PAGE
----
There is a paucity of research examining the diagnostic delay of sarcoidosis, including factors associated with diagnostic delay and people’s experiences from the time of symptom onset to diagnosis. Our aim was to systematically review the current evidence regarding the diagnostic delay of sarcoidosis and people’s experiences of this. This evidence may help to inform the development of strategies to enhance awareness of rare manifestations of sarcoidosis, enabling timely intervention when warranted for chronic and progressive sarcoidosis.


This systematic review was performed and reported in accordance with the Preferred Reporting Items for Systematic Reviews and Meta-Analyses (PRISMA) [17] and the Cochrane Handbook for Systematic Reviews [6]. It is registered with PROSPERO, an International prospective register of systematic reviews (registration number: CRD42022289830).

Literature search, study selection, and data extraction

A systematic electronic search of the literature was conducted using PubMed/Medline, Scopus, and ProQuest databases up to the 25th of May 2022, with no limitations. The search string was pre-developed and peer-reviewed using the PRESS checklist [18]. The final search string included “sarcoidosis” AND “delay in diagnosis” OR “diagnostic delay” OR “misdiagnosis” OR “time to diagnosis” OR “incorrect diagnosis” OR “missed diagnosis” OR “delayed diagnosis” without restrictions on study type, date, and language. A detailed search string and strategy are available in the published protocol [19]. Grey literature sources were searched up to the 25th of May 2022 in Open Access Theses and Dissertations (, ProQuest thesis and dissertations, and the National Library of Australia. Manual reference searches were conducted on all review articles identified in the literature search.

There was no restriction on publication dates. All studies, both qualitative and quantitative, examining diagnostic delay, incorrect diagnosis, missed diagnosis or slow diagnosis of sarcoidosis in all age groups were included, except for review articles. Studies in languages other than English, German and Indonesian were excluded. Final search results were imported into a systematic review management software (Covidence) to facilitate reviewer collaboration [20].

Two authors conducted an independent screening of titles and abstracts followed by a full-text screening of articles using pre-developed PICOS eligibility criteria outlined in Table 1. Articles that did not meet the eligibility criteria were excluded. Discrepancies were resolved in discussion with a third reviewer and through reaching a consensus. Included studies were quality appraised using the Mixed Methods Appraisal Tool (MMAT) [21]. A pre-developed and pre-piloted data extraction tool was used, and following further discussion after piloting, data describing the initial specialist and the presence/absence of gatekeeper health systems were also extracted.

Table 1 PICOS eligibility criteria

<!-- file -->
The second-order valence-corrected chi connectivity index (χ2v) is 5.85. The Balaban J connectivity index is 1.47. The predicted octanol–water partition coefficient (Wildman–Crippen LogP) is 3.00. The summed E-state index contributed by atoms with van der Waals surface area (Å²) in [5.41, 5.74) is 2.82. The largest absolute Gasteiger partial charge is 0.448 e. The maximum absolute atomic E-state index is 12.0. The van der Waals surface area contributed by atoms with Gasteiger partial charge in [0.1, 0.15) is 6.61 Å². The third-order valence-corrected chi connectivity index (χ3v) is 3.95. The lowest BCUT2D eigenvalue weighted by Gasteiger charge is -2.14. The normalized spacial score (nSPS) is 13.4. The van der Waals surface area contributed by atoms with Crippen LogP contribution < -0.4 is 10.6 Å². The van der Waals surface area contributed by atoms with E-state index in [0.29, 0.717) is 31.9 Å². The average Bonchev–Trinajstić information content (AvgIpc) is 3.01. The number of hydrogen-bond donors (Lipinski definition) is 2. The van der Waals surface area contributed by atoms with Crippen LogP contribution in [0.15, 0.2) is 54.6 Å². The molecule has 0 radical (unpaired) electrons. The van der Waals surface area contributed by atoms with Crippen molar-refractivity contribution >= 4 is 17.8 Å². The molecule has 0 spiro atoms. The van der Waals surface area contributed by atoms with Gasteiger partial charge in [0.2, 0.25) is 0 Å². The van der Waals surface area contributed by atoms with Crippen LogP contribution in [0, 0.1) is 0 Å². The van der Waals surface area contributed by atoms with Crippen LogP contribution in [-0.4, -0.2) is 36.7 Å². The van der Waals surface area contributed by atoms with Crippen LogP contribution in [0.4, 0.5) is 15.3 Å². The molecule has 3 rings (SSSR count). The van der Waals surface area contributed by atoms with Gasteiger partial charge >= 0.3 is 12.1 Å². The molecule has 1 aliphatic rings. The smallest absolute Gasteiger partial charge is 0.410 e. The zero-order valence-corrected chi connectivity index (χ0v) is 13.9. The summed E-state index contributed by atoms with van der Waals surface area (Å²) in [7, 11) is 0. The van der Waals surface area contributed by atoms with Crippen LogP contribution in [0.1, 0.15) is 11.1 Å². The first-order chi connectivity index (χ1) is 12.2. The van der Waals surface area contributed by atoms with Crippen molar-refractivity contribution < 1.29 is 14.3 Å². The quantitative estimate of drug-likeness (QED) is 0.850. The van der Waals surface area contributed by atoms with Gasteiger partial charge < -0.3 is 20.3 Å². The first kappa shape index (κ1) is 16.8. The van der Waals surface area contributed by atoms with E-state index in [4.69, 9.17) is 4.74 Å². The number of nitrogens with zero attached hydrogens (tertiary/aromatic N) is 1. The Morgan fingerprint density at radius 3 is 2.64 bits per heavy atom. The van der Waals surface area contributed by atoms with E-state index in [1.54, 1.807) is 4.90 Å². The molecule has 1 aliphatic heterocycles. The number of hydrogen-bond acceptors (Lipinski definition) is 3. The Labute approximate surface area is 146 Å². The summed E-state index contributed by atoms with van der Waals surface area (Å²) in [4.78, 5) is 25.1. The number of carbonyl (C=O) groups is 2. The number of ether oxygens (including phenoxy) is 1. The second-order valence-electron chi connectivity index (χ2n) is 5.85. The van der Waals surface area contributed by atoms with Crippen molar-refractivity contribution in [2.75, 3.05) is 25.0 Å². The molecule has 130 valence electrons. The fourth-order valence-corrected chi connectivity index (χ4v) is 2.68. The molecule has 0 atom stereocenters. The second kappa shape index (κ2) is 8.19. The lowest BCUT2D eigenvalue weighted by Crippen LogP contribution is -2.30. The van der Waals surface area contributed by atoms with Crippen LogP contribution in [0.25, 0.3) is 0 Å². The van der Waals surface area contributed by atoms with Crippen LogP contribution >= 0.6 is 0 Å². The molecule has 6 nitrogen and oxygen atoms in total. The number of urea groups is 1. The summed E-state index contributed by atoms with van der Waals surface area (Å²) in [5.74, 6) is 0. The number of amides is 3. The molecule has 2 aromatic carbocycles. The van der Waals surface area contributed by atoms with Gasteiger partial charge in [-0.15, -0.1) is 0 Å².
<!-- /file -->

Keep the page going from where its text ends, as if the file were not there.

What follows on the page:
Data analysis

General data preparation

Diagnostic delay was defined in accordance with the included studies - from reported onset of symptoms to a diagnosis of sarcoidosis. In studies where mean diagnostic delay was presented in years or days, we converted it to months. For studies that did not report a standard deviation (SD) of mean diagnostic delay, we imputed the SD using the method recommended by Cochrane, which calculates SD using an upper limit, lower limit, and confidence interval [6]. In studies where the confidence interval was not reported, we calculated SD using the method improved by Wan and colleagues, incorporating the sample size or population [22].

Categorisation of studies was based on the location or organ involvement of sarcoidosis - pulmonary, extrapulmonary, and systemic. Where sarcoidosis involved only the lungs (defined as changes in hila, mediastina, and the lungs) the location was categorised as pulmonary; where sarcoidosis involved two or more organs the location was categorised as systemic. If only one organ other than the lungs was involved, the location was categorised as extrapulmonary. Health systems were categorised as either gatekeeper (where primary care physicians authorise access to specialist physicians) or non-gatekeeper health systems, based on the dominant health system in the country where the study was conducted. A country was classified as having a gatekeeper system if the system of health financing uniformly used primary care gatekeepers, without the option of self-funding to see specialists, or models of health funding that supported open access to specialists. In countries with diverse health insurance models which may include open access and gatekeepers, such as the USA, an assessment was made for each publication by two authors. Where we could not determine the gatekeeper system used by participants the paper was excluded. We calculated the missing mean age of the study sample when complete data of the study participants was available.